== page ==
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If UNIX_TIMESTAMP() is called with no date argument, it returns a Unix
timestamp representing seconds since '1970-01-01 00:00:00' UTC.

If UNIX_TIMESTAMP() is called with a date argument, it returns the
value of the argument as seconds since '1970-01-01 00:00:00' UTC. The
server interprets date as a value in the session time zone and converts
it to an internal Unix timestamp value in UTC. (Clients can set the
session time zone as described in The
date argument may be a DATE, DATETIME, or TIMESTAMP string, or a number
in YYMMDD, YYMMDDhhmmss, YYYYMMDD, or YYYYMMDDhhmmss format. If the
argument includes a time part, it may optionally include a fractional
seconds part.

The return value is an integer if no argument is given or the argument
does not include a fractional seconds part, or DECIMAL if an argument
is given that includes a fractional seconds part.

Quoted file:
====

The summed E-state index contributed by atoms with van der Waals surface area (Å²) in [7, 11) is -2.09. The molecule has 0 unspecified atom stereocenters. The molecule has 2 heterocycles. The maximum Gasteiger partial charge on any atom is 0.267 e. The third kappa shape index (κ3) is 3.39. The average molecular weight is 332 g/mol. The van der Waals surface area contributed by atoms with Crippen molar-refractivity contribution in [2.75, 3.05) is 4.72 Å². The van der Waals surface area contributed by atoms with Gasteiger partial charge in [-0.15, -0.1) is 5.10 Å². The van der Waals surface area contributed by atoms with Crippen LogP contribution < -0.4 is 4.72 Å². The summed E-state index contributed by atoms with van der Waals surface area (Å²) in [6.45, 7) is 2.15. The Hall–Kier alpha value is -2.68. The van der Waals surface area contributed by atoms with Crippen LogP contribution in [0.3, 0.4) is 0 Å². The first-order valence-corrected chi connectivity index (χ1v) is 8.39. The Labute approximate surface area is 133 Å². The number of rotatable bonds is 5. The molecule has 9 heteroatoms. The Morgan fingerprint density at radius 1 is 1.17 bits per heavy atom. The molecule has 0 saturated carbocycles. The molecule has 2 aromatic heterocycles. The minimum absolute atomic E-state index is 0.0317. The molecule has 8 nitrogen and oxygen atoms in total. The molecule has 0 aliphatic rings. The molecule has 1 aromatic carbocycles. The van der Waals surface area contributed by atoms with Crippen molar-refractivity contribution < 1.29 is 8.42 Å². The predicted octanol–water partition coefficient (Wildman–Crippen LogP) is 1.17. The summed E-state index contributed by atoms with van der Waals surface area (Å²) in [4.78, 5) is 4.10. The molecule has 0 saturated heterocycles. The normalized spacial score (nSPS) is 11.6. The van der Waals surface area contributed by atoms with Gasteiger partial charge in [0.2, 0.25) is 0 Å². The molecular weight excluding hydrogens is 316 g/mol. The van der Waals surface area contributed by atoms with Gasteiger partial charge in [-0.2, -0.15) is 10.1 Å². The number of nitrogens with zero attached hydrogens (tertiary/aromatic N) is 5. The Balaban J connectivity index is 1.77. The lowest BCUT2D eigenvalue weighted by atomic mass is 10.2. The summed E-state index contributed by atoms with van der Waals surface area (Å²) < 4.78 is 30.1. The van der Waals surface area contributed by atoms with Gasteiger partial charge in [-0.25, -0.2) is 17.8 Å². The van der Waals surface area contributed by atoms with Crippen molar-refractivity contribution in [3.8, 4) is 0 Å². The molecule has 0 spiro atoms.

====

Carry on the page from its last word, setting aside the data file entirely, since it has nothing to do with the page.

When the date argument is a TIMESTAMP column, UNIX_TIMESTAMP() returns
the internal timestamp value directly, with no implicit
"string-to-Unix-timestamp" conversion.

The valid range of argument values is the same as for the TIMESTAMP
data type: '1970-01-01 00:00:01.000000' UTC to '2038-01-19
03:14:07.999999' UTC. If you pass an out-of-range date to
UNIX_TIMESTAMP(), it returns 0.



-> 1447431666
mysql> SELECT UNIX_TIMESTAMP('2015-11-13 10:20:19');
-> 1447431619
mysql> SELECT UNIX_TIMESTAMP('2015-11-13 10:20:19.012');
-> 1447431619.012

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